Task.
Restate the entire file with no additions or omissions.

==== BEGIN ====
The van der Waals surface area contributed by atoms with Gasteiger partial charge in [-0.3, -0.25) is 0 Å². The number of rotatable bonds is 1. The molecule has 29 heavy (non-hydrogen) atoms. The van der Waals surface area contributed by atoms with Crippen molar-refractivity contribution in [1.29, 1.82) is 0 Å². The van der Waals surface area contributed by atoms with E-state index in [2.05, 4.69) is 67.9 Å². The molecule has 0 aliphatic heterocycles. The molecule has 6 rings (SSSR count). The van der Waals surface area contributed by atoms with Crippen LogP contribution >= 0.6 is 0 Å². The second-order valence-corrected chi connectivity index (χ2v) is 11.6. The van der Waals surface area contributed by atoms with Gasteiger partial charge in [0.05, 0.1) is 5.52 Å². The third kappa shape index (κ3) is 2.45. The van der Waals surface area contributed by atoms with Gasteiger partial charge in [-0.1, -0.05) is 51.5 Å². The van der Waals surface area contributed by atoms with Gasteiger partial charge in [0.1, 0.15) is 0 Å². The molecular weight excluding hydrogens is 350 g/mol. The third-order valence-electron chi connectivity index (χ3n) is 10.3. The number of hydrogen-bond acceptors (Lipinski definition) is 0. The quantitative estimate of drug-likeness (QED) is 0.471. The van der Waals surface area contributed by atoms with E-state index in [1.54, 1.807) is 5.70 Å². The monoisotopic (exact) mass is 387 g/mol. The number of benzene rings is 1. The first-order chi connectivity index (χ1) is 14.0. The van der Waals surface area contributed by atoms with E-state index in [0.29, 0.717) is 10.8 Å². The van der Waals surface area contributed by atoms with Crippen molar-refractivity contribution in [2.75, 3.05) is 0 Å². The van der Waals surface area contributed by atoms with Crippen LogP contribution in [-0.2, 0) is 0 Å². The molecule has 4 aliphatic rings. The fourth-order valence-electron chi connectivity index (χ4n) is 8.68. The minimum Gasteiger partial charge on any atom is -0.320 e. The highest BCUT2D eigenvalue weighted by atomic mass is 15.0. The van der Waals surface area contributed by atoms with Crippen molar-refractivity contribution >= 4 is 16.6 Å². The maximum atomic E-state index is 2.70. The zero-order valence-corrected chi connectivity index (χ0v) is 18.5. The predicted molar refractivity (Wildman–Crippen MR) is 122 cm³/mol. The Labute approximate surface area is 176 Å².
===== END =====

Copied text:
The van der Waals surface area contributed by atoms with Gasteiger partial charge in [-0.3, -0.25) is 0 Å². The number of rotatable bonds is 1. The molecule has 29 heavy (non-hydrogen) atoms. The van der Waals surface area contributed by atoms with Crippen molar-refractivity contribution in [1.29, 1.82) is 0 Å². The van der Waals surface area contributed by atoms with E-state index in [2.05, 4.69) is 67.9 Å². The molecule has 0 aliphatic heterocycles. The molecule has 6 rings (SSSR count). The van der Waals surface area contributed by atoms with Crippen LogP contribution >= 0.6 is 0 Å². The second-order valence-corrected chi connectivity index (χ2v) is 11.6. The van der Waals surface area contributed by atoms with Gasteiger partial charge in [0.05, 0.1) is 5.52 Å². The third kappa shape index (κ3) is 2.45. The van der Waals surface area contributed by atoms with Gasteiger partial charge in [-0.1, -0.05) is 51.5 Å². The van der Waals surface area contributed by atoms with Gasteiger partial charge in [0.1, 0.15) is 0 Å². The molecular weight excluding hydrogens is 350 g/mol. The third-order valence-electron chi connectivity index (χ3n) is 10.3. The number of hydrogen-bond acceptors (Lipinski definition) is 0. The quantitative estimate of drug-likeness (QED) is 0.471. The van der Waals surface area contributed by atoms with E-state index in [1.54, 1.807) is 5.70 Å². The monoisotopic (exact) mass is 387 g/mol. The number of benzene rings is 1. The first-order chi connectivity index (χ1) is 14.0. The van der Waals surface area contributed by atoms with E-state index in [0.29, 0.717) is 10.8 Å². The van der Waals surface area contributed by atoms with Crippen molar-refractivity contribution in [2.75, 3.05) is 0 Å². The van der Waals surface area contributed by atoms with Crippen LogP contribution in [-0.2, 0) is 0 Å². The molecule has 4 aliphatic rings. The fourth-order valence-electron chi connectivity index (χ4n) is 8.68. The minimum Gasteiger partial charge on any atom is -0.320 e. The highest BCUT2D eigenvalue weighted by atomic mass is 15.0. The van der Waals surface area contributed by atoms with Crippen molar-refractivity contribution >= 4 is 16.6 Å². The maximum atomic E-state index is 2.70. The zero-order valence-corrected chi connectivity index (χ0v) is 18.5. The predicted molar refractivity (Wildman–Crippen MR) is 122 cm³/mol. The Labute approximate surface area is 176 Å².